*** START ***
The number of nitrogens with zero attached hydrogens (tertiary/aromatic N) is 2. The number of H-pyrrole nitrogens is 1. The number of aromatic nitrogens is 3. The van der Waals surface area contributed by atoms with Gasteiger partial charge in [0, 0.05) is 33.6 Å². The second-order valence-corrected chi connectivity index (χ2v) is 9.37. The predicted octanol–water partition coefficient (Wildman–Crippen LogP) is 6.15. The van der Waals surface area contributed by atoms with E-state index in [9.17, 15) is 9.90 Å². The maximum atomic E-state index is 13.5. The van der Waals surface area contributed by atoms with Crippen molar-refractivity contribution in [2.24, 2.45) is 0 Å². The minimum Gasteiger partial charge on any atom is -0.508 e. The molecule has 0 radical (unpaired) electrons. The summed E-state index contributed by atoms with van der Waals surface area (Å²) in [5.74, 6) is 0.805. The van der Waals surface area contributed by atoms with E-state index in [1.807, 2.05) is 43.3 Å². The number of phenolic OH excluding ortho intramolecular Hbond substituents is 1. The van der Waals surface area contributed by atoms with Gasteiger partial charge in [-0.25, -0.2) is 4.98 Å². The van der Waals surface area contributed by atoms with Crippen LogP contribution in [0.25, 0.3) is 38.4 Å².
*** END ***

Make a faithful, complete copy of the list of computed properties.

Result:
The number of nitrogens with zero attached hydrogens (tertiary/aromatic N) is 2. The number of H-pyrrole nitrogens is 1. The number of aromatic nitrogens is 3. The van der Waals surface area contributed by atoms with Gasteiger partial charge in [0, 0.05) is 33.6 Å². The second-order valence-corrected chi connectivity index (χ2v) is 9.37. The predicted octanol–water partition coefficient (Wildman–Crippen LogP) is 6.15. The van der Waals surface area contributed by atoms with E-state index in [9.17, 15) is 9.90 Å². The maximum atomic E-state index is 13.5. The van der Waals surface area contributed by atoms with Crippen molar-refractivity contribution in [2.24, 2.45) is 0 Å². The minimum Gasteiger partial charge on any atom is -0.508 e. The molecule has 0 radical (unpaired) electrons. The summed E-state index contributed by atoms with van der Waals surface area (Å²) in [5.74, 6) is 0.805. The van der Waals surface area contributed by atoms with E-state index in [1.807, 2.05) is 43.3 Å². The number of phenolic OH excluding ortho intramolecular Hbond substituents is 1. The van der Waals surface area contributed by atoms with Gasteiger partial charge in [-0.25, -0.2) is 4.98 Å². The van der Waals surface area contributed by atoms with Crippen LogP contribution in [0.25, 0.3) is 38.4 Å².